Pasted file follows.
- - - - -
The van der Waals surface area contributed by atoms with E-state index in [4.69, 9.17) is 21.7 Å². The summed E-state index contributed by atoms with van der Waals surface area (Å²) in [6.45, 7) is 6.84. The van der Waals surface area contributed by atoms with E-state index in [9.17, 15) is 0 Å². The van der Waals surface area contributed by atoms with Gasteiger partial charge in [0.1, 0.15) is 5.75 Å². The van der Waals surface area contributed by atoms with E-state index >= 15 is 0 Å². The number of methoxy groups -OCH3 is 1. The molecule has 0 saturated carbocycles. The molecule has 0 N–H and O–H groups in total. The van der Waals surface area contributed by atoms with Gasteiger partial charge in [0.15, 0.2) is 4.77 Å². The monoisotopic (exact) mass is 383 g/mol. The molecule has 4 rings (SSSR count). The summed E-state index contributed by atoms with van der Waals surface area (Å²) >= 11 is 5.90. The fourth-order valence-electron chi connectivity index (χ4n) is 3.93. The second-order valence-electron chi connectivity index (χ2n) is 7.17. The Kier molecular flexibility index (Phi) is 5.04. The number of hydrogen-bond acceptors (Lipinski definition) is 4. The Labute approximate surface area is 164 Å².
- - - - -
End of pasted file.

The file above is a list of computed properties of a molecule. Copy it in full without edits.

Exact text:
The van der Waals surface area contributed by atoms with E-state index in [4.69, 9.17) is 21.7 Å². The summed E-state index contributed by atoms with van der Waals surface area (Å²) in [6.45, 7) is 6.84. The van der Waals surface area contributed by atoms with E-state index in [9.17, 15) is 0 Å². The van der Waals surface area contributed by atoms with Gasteiger partial charge in [0.1, 0.15) is 5.75 Å². The van der Waals surface area contributed by atoms with E-state index >= 15 is 0 Å². The number of methoxy groups -OCH3 is 1. The molecule has 0 saturated carbocycles. The molecule has 0 N–H and O–H groups in total. The van der Waals surface area contributed by atoms with Gasteiger partial charge in [0.15, 0.2) is 4.77 Å². The monoisotopic (exact) mass is 383 g/mol. The molecule has 4 rings (SSSR count). The summed E-state index contributed by atoms with van der Waals surface area (Å²) >= 11 is 5.90. The fourth-order valence-electron chi connectivity index (χ4n) is 3.93. The second-order valence-electron chi connectivity index (χ2n) is 7.17. The Kier molecular flexibility index (Phi) is 5.04. The number of hydrogen-bond acceptors (Lipinski definition) is 4. The Labute approximate surface area is 164 Å².